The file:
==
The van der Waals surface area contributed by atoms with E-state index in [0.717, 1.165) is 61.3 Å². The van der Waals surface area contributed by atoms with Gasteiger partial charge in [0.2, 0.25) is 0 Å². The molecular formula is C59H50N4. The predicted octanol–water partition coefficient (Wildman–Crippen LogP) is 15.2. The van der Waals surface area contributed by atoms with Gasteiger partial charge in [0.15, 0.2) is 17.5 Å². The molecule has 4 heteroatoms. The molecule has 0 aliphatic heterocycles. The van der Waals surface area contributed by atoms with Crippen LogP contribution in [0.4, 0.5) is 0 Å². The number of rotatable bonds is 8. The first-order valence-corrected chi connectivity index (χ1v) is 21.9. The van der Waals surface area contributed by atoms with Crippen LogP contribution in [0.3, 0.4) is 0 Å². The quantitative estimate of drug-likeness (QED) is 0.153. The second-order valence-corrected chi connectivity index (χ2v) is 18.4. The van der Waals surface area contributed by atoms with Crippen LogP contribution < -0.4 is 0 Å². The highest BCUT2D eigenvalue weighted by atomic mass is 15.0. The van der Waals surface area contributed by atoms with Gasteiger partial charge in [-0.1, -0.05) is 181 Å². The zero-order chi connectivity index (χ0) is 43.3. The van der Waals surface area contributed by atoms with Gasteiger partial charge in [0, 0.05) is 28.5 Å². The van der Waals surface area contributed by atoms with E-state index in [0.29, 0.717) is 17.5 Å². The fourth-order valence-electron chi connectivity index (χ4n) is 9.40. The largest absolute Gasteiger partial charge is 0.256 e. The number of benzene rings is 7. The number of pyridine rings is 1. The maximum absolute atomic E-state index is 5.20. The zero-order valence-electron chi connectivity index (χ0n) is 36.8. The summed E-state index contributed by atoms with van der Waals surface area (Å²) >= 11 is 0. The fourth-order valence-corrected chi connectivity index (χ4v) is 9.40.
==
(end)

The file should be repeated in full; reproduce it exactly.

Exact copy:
The van der Waals surface area contributed by atoms with E-state index in [0.717, 1.165) is 61.3 Å². The van der Waals surface area contributed by atoms with Gasteiger partial charge in [0.2, 0.25) is 0 Å². The molecular formula is C59H50N4. The predicted octanol–water partition coefficient (Wildman–Crippen LogP) is 15.2. The van der Waals surface area contributed by atoms with Gasteiger partial charge in [0.15, 0.2) is 17.5 Å². The molecule has 4 heteroatoms. The molecule has 0 aliphatic heterocycles. The van der Waals surface area contributed by atoms with Crippen LogP contribution in [0.4, 0.5) is 0 Å². The number of rotatable bonds is 8. The first-order valence-corrected chi connectivity index (χ1v) is 21.9. The van der Waals surface area contributed by atoms with Crippen LogP contribution in [0.3, 0.4) is 0 Å². The quantitative estimate of drug-likeness (QED) is 0.153. The second-order valence-corrected chi connectivity index (χ2v) is 18.4. The van der Waals surface area contributed by atoms with Crippen LogP contribution < -0.4 is 0 Å². The highest BCUT2D eigenvalue weighted by atomic mass is 15.0. The van der Waals surface area contributed by atoms with Gasteiger partial charge in [-0.1, -0.05) is 181 Å². The zero-order chi connectivity index (χ0) is 43.3. The van der Waals surface area contributed by atoms with Gasteiger partial charge in [0, 0.05) is 28.5 Å². The van der Waals surface area contributed by atoms with E-state index in [0.29, 0.717) is 17.5 Å². The fourth-order valence-electron chi connectivity index (χ4n) is 9.40. The largest absolute Gasteiger partial charge is 0.256 e. The number of benzene rings is 7. The number of pyridine rings is 1. The maximum absolute atomic E-state index is 5.20. The zero-order valence-electron chi connectivity index (χ0n) is 36.8. The summed E-state index contributed by atoms with van der Waals surface area (Å²) >= 11 is 0. The fourth-order valence-corrected chi connectivity index (χ4v) is 9.40.